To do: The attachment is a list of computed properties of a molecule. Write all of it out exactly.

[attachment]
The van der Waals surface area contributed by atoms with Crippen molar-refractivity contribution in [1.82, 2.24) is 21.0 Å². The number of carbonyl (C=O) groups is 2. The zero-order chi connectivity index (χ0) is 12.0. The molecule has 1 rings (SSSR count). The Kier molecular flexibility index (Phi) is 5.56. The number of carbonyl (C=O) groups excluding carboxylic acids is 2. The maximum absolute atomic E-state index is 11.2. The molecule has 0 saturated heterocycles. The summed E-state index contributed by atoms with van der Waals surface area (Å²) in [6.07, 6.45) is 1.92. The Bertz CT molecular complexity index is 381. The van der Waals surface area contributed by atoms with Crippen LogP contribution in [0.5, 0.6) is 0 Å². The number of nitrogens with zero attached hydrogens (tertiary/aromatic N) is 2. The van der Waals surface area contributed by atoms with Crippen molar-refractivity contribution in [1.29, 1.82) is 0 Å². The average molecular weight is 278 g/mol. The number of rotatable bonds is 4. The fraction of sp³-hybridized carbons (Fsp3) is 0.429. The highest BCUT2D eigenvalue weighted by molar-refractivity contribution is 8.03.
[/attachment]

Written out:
The van der Waals surface area contributed by atoms with Crippen molar-refractivity contribution in [1.82, 2.24) is 21.0 Å². The number of carbonyl (C=O) groups is 2. The zero-order chi connectivity index (χ0) is 12.0. The molecule has 1 rings (SSSR count). The Kier molecular flexibility index (Phi) is 5.56. The number of carbonyl (C=O) groups excluding carboxylic acids is 2. The maximum absolute atomic E-state index is 11.2. The molecule has 0 saturated heterocycles. The summed E-state index contributed by atoms with van der Waals surface area (Å²) in [6.07, 6.45) is 1.92. The Bertz CT molecular complexity index is 381. The van der Waals surface area contributed by atoms with Crippen LogP contribution in [0.5, 0.6) is 0 Å². The number of nitrogens with zero attached hydrogens (tertiary/aromatic N) is 2. The van der Waals surface area contributed by atoms with Crippen molar-refractivity contribution in [1.29, 1.82) is 0 Å². The average molecular weight is 278 g/mol. The number of rotatable bonds is 4. The fraction of sp³-hybridized carbons (Fsp3) is 0.429. The highest BCUT2D eigenvalue weighted by molar-refractivity contribution is 8.03.